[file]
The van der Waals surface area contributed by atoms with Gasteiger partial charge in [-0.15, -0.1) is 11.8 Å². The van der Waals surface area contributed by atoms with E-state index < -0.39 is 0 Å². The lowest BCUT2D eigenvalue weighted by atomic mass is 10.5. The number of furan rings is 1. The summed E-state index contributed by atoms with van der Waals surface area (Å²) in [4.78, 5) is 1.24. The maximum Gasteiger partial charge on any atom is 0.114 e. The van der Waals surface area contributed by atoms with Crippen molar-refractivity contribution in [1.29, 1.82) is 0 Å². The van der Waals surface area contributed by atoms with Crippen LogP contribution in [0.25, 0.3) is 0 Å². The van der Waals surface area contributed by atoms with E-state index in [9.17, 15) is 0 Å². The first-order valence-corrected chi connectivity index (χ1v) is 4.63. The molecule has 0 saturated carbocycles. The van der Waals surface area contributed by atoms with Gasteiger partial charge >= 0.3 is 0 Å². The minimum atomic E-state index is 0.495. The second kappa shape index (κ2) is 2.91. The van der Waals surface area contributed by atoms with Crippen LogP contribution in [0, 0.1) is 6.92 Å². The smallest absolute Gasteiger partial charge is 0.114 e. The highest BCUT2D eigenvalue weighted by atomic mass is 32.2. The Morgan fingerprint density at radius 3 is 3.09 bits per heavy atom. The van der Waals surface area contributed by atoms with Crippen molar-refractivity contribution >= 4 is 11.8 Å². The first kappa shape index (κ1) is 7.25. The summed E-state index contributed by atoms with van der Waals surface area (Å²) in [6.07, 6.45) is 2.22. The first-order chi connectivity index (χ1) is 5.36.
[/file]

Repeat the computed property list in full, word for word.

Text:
The van der Waals surface area contributed by atoms with Gasteiger partial charge in [-0.15, -0.1) is 11.8 Å². The van der Waals surface area contributed by atoms with E-state index < -0.39 is 0 Å². The lowest BCUT2D eigenvalue weighted by atomic mass is 10.5. The number of furan rings is 1. The summed E-state index contributed by atoms with van der Waals surface area (Å²) in [4.78, 5) is 1.24. The maximum Gasteiger partial charge on any atom is 0.114 e. The van der Waals surface area contributed by atoms with Crippen molar-refractivity contribution in [1.29, 1.82) is 0 Å². The van der Waals surface area contributed by atoms with Crippen LogP contribution in [0.25, 0.3) is 0 Å². The van der Waals surface area contributed by atoms with E-state index in [9.17, 15) is 0 Å². The first-order valence-corrected chi connectivity index (χ1v) is 4.63. The molecule has 0 saturated carbocycles. The van der Waals surface area contributed by atoms with Gasteiger partial charge >= 0.3 is 0 Å². The minimum atomic E-state index is 0.495. The second kappa shape index (κ2) is 2.91. The van der Waals surface area contributed by atoms with Crippen LogP contribution in [0, 0.1) is 6.92 Å². The smallest absolute Gasteiger partial charge is 0.114 e. The highest BCUT2D eigenvalue weighted by atomic mass is 32.2. The Morgan fingerprint density at radius 3 is 3.09 bits per heavy atom. The van der Waals surface area contributed by atoms with Crippen molar-refractivity contribution >= 4 is 11.8 Å². The first kappa shape index (κ1) is 7.25. The summed E-state index contributed by atoms with van der Waals surface area (Å²) in [6.07, 6.45) is 2.22. The first-order chi connectivity index (χ1) is 5.36.